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Opinion: Builders predict 15% rise in 2011 housing starts

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A couple of weeks ago, I had the privilege of attending the National Association of Home Builders’ annual International Builders Show in Las Vegas.

Like the industry it represents, the Builders Show is not nearly as big as it used to be. But it still is an annual reminder of the enormous part residential construction plays in our economy, both nationally and locally.

Dependent on construction
On average, building 100 single-family homes in a community generates $16 million in local income and 284 full-time local jobs.

In the six counties the HBA of Greater Springfield tracks with the help of MarketGraphics Research Group, we are building about 25 percent of the number of homes we were building when things were more “normal.” That means that this region – in a matter of only a few years – has lost more than 13,000 housing and construction jobs that used to be a normal part of our economy.

In fact, our local economy is more dependent on construction than most. The largest employers here are stable industries – health care and education – that have not experienced major job losses.

If our unemployment rate remains below 9 percent, much of that is job loss in the construction industry.

That’s actually very good news. Our local recession is far less complex than the national one.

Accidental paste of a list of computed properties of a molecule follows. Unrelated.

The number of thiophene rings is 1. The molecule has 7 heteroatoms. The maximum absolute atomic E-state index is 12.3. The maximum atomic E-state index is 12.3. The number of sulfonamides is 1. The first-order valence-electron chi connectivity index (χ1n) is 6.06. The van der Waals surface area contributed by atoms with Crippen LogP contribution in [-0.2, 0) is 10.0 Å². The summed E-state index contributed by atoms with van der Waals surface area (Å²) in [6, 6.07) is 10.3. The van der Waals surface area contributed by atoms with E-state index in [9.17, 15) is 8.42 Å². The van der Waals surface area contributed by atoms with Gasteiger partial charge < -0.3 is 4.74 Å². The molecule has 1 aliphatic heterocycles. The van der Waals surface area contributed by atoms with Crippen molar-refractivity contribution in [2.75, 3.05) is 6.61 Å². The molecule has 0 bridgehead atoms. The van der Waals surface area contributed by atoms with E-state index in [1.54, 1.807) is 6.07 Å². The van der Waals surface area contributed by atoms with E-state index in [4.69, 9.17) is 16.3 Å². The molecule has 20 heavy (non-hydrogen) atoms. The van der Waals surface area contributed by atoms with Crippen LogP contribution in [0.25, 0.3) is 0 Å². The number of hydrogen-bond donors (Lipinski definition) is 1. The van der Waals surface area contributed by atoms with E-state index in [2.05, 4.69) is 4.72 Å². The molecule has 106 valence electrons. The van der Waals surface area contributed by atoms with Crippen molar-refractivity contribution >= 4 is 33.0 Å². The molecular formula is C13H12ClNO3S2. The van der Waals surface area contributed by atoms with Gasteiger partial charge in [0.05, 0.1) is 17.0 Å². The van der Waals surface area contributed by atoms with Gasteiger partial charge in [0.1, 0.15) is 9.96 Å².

If we can get construction going again, our overall recovery will immediately begin taking hold.

Inventory softens
More good news: The worst is behind us, at least locally.

Sadly, nobody is predicting a robust recovery any time soon.

But after spending most of 2009 doing the hard work of clearing what was an overbuilt inventory, housing starts in our area turned upward in 2010 for the first time in years – a 16 percent increase in new housing starts compared to 2009.

In fact, a number of market segments, price points and locations in the area now are experiencing serious shortages of in-demand new housing. Further, the unemployment rate in southwest Missouri is lower than most markets, and ours is the only segment of the state that is still growing in population

While the modest rebound still leaves us at less than one-third the activity we would expect in a normal year, it puts us well ahead of most other local real estate markets. The hardest-hit markets still will be digging through overbuilt inventory five years from now.

Even among other Midwestern markets not hit as hard by the burst of the housing bubble, precious few saw their inventories return to normal and/or their housing starts increase in 2010.

The year ahead
And it is no blip on the radar.

The HBA is forecasting a gradual, multiyear recovery of the local residential construction sector to continue in 2011. Housing starts are expected to rise by about 15 percent in 2011, compared to the more than 1,100 homes started in 2010 throughout Greene, Christian, Webster, Barry, Taney and Stone counties.

For those who might be in the market for a new home in the next few years, it’s hard to imagine any better time to make that move. Consider advantages such as low interest rates, available high-quality building professionals and competitive pricing.

To be sure, challenges remain ahead as we inch toward recovery. The tight credit environment and home appraisal complexities are among them. But overall, builders are more optimistic than they have been in quite some time that the worst is behind us. Our economic recovery – such that it is – appears to be under way.

Matt Morrow is CEO of the Home Builders Association of Greater Springfield. He can be reached at mmorrow@springfieldhba.com.[[In-content Ad]]

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